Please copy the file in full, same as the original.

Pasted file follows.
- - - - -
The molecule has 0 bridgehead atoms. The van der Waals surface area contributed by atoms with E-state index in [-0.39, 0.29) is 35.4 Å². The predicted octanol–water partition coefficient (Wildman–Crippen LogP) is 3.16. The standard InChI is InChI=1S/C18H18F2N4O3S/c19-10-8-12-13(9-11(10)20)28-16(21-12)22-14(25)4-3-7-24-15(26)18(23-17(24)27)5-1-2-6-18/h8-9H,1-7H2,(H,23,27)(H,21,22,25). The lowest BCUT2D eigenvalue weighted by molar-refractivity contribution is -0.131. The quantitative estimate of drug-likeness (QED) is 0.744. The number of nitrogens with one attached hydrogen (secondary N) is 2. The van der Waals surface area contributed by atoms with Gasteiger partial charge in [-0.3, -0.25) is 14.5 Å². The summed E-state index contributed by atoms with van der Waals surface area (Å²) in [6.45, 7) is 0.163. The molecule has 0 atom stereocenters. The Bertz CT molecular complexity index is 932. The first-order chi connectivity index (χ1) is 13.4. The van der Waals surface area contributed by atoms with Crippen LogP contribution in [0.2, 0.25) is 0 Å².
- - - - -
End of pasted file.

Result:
The molecule has 0 bridgehead atoms. The van der Waals surface area contributed by atoms with E-state index in [-0.39, 0.29) is 35.4 Å². The predicted octanol–water partition coefficient (Wildman–Crippen LogP) is 3.16. The standard InChI is InChI=1S/C18H18F2N4O3S/c19-10-8-12-13(9-11(10)20)28-16(21-12)22-14(25)4-3-7-24-15(26)18(23-17(24)27)5-1-2-6-18/h8-9H,1-7H2,(H,23,27)(H,21,22,25). The lowest BCUT2D eigenvalue weighted by molar-refractivity contribution is -0.131. The quantitative estimate of drug-likeness (QED) is 0.744. The number of nitrogens with one attached hydrogen (secondary N) is 2. The van der Waals surface area contributed by atoms with Gasteiger partial charge in [-0.3, -0.25) is 14.5 Å². The summed E-state index contributed by atoms with van der Waals surface area (Å²) in [6.45, 7) is 0.163. The molecule has 0 atom stereocenters. The Bertz CT molecular complexity index is 932. The first-order chi connectivity index (χ1) is 13.4. The van der Waals surface area contributed by atoms with Crippen LogP contribution in [0.2, 0.25) is 0 Å².